Popular DNA testing company 23andMe has recently come under fire by way of US regulators concerning the direct sale of its gene analysis service. Regulators could potentially enlist an oversight committee to ensure their more recent tests are offering legitimate results to consumers.
The Food and Drug Administration took action to ban 23andMe for sales of The Personal Genome Test, a test that reportedly provides users with an analysis of their risk for hundreds of genetic diseases. The medical report, according to 23andMe, is the result of intensive DNA data. The FDA will now look to ensure these claims are valid before sales of this particular testing continue.
This is considered an effort on the FDA’s behalf to increase the scope of regulated testing. This push for increased regulations inevitably grew to affect DNA testing, a market analysts anticipate will increase fivefold in size.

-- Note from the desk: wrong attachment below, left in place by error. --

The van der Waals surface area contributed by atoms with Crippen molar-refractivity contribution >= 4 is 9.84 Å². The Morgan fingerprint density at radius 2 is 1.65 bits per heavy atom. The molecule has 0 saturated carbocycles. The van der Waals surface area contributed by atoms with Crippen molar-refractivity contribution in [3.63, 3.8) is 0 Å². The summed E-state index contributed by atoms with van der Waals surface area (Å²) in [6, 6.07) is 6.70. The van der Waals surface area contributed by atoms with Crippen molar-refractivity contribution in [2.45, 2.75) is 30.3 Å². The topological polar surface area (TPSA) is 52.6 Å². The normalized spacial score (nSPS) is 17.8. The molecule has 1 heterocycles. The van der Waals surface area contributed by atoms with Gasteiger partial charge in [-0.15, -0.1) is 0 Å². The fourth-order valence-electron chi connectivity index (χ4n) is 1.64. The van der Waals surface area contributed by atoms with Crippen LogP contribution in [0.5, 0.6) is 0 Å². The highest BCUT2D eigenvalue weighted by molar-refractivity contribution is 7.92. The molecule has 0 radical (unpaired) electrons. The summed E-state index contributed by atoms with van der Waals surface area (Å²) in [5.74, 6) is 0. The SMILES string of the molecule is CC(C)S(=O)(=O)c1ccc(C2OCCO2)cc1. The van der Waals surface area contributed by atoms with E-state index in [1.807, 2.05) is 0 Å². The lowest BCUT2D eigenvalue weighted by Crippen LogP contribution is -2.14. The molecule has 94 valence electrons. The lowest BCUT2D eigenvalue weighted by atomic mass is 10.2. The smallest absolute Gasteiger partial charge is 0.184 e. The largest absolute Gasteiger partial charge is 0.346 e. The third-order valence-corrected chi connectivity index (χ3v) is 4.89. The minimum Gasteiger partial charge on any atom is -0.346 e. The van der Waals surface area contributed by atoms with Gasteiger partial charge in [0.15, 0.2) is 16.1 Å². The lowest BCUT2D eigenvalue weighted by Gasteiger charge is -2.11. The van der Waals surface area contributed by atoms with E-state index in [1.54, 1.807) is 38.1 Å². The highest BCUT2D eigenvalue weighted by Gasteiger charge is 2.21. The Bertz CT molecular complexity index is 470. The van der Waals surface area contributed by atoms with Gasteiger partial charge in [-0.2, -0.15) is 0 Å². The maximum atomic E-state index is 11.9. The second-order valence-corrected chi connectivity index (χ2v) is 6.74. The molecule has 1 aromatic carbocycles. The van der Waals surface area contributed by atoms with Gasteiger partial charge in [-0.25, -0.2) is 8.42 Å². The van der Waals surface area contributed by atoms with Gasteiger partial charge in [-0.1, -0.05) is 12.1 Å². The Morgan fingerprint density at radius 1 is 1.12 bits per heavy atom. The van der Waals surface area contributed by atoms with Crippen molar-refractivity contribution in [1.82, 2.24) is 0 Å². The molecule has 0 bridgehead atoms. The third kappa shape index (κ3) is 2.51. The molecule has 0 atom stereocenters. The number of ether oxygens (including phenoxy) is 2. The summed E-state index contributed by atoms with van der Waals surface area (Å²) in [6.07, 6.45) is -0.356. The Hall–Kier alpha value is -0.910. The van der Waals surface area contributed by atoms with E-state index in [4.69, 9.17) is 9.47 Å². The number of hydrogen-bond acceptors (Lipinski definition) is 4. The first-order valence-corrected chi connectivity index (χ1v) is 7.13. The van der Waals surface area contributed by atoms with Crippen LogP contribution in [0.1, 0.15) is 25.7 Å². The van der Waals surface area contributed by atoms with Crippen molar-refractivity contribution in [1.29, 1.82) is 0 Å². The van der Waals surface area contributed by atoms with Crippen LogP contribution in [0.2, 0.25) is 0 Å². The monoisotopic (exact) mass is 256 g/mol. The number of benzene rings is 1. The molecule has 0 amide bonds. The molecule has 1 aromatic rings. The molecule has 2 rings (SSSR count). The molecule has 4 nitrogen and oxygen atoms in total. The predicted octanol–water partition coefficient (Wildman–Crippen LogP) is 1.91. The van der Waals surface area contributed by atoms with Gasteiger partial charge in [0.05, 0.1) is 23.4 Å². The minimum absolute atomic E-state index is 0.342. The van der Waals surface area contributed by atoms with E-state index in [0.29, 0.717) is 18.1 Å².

The source of DNA testing’s popularity is clearly linked to individuals wishing to receive assistance in their treatment options, especially in cancer cases. Geneticists from respected learning institutions including the University of North Carolina believe such tests are required to prove themselves before being sold to the general public.
The controversy doesn’t end there. Several clients of 23andMe have publicly stated the company misled them concerning the accuracy and validity of its DNA testing. A complaint was filed as of November 27th through federal court systems seeking $5 million, alleging the Personal Genome Service was advertising medical claims prior to securing the all-important FDA authorization.
It’s worth mentioning that 23andMe’s DNA testing has very little in common with actual laboratory testing procedure, instead adopting a direct-to-consumer approach. The recent legal actions by the FDA will undoubtedly change the way DNA testing companies conduct business in the future.